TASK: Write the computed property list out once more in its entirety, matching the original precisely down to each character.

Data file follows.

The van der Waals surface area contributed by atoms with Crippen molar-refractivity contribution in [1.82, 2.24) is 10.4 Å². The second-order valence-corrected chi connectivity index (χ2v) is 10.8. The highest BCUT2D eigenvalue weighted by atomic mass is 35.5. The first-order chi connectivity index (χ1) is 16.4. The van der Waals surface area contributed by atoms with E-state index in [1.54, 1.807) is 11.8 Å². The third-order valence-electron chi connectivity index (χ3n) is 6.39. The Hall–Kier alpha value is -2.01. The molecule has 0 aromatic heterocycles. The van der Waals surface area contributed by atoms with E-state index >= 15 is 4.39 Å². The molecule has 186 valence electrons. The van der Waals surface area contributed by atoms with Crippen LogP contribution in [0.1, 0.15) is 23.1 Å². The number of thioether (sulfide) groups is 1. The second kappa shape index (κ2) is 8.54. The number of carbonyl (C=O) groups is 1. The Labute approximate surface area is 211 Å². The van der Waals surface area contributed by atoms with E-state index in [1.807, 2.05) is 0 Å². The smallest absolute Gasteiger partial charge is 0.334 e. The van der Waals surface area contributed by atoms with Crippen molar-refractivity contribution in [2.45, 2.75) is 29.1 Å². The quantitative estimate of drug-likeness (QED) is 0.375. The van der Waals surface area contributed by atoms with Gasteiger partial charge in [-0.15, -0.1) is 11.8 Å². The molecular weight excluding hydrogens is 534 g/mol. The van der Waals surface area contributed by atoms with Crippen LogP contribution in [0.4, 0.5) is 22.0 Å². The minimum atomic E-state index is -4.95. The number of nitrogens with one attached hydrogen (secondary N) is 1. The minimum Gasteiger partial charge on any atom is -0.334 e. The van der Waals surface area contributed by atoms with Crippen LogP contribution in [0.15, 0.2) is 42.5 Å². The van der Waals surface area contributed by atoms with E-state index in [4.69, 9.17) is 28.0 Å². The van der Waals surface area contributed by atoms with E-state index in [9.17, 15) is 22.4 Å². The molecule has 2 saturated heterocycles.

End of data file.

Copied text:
The van der Waals surface area contributed by atoms with Crippen molar-refractivity contribution in [1.82, 2.24) is 10.4 Å². The second-order valence-corrected chi connectivity index (χ2v) is 10.8. The highest BCUT2D eigenvalue weighted by atomic mass is 35.5. The first-order chi connectivity index (χ1) is 16.4. The van der Waals surface area contributed by atoms with E-state index in [1.54, 1.807) is 11.8 Å². The third-order valence-electron chi connectivity index (χ3n) is 6.39. The Hall–Kier alpha value is -2.01. The molecule has 0 aromatic heterocycles. The van der Waals surface area contributed by atoms with E-state index >= 15 is 4.39 Å². The molecule has 186 valence electrons. The van der Waals surface area contributed by atoms with Crippen LogP contribution in [0.1, 0.15) is 23.1 Å². The number of thioether (sulfide) groups is 1. The second kappa shape index (κ2) is 8.54. The number of carbonyl (C=O) groups is 1. The Labute approximate surface area is 211 Å². The van der Waals surface area contributed by atoms with E-state index in [1.807, 2.05) is 0 Å². The smallest absolute Gasteiger partial charge is 0.334 e. The van der Waals surface area contributed by atoms with Crippen molar-refractivity contribution in [2.45, 2.75) is 29.1 Å². The quantitative estimate of drug-likeness (QED) is 0.375. The van der Waals surface area contributed by atoms with Gasteiger partial charge in [-0.15, -0.1) is 11.8 Å². The molecular weight excluding hydrogens is 534 g/mol. The van der Waals surface area contributed by atoms with Crippen LogP contribution in [0.4, 0.5) is 22.0 Å². The minimum atomic E-state index is -4.95. The number of nitrogens with one attached hydrogen (secondary N) is 1. The minimum Gasteiger partial charge on any atom is -0.334 e. The van der Waals surface area contributed by atoms with Crippen LogP contribution in [0.15, 0.2) is 42.5 Å². The van der Waals surface area contributed by atoms with E-state index in [4.69, 9.17) is 28.0 Å². The van der Waals surface area contributed by atoms with E-state index in [9.17, 15) is 22.4 Å². The molecule has 2 saturated heterocycles.